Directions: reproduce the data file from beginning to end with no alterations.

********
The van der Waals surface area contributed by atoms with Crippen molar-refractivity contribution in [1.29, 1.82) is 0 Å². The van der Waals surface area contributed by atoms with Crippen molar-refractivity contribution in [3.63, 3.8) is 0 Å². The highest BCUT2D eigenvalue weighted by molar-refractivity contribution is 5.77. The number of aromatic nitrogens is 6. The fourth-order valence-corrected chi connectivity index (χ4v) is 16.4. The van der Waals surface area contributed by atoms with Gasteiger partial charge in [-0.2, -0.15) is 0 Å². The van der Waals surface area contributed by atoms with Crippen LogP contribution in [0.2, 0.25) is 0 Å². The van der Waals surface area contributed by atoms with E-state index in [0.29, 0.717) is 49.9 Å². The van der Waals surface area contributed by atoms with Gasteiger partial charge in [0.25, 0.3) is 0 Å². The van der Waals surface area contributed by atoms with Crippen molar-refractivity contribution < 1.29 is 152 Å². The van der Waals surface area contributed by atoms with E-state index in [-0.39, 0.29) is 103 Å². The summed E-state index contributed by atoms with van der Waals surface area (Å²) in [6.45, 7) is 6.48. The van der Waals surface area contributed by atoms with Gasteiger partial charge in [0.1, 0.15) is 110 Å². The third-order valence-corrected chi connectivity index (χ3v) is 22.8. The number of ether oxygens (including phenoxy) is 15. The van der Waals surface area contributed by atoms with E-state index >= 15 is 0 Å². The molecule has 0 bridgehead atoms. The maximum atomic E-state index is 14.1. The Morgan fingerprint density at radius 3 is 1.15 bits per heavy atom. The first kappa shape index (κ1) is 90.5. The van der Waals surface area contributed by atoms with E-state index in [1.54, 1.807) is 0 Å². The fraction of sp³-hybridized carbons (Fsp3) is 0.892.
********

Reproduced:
The van der Waals surface area contributed by atoms with Crippen molar-refractivity contribution in [1.29, 1.82) is 0 Å². The van der Waals surface area contributed by atoms with Crippen molar-refractivity contribution in [3.63, 3.8) is 0 Å². The highest BCUT2D eigenvalue weighted by molar-refractivity contribution is 5.77. The number of aromatic nitrogens is 6. The fourth-order valence-corrected chi connectivity index (χ4v) is 16.4. The van der Waals surface area contributed by atoms with Gasteiger partial charge in [-0.2, -0.15) is 0 Å². The van der Waals surface area contributed by atoms with Crippen LogP contribution in [0.2, 0.25) is 0 Å². The van der Waals surface area contributed by atoms with E-state index in [0.29, 0.717) is 49.9 Å². The van der Waals surface area contributed by atoms with Gasteiger partial charge in [0.25, 0.3) is 0 Å². The van der Waals surface area contributed by atoms with Crippen molar-refractivity contribution < 1.29 is 152 Å². The van der Waals surface area contributed by atoms with E-state index in [-0.39, 0.29) is 103 Å². The summed E-state index contributed by atoms with van der Waals surface area (Å²) in [6.45, 7) is 6.48. The van der Waals surface area contributed by atoms with Gasteiger partial charge in [0.1, 0.15) is 110 Å². The third-order valence-corrected chi connectivity index (χ3v) is 22.8. The number of ether oxygens (including phenoxy) is 15. The van der Waals surface area contributed by atoms with E-state index >= 15 is 0 Å². The molecule has 0 bridgehead atoms. The maximum atomic E-state index is 14.1. The Morgan fingerprint density at radius 3 is 1.15 bits per heavy atom. The first kappa shape index (κ1) is 90.5. The van der Waals surface area contributed by atoms with E-state index in [1.54, 1.807) is 0 Å². The fraction of sp³-hybridized carbons (Fsp3) is 0.892.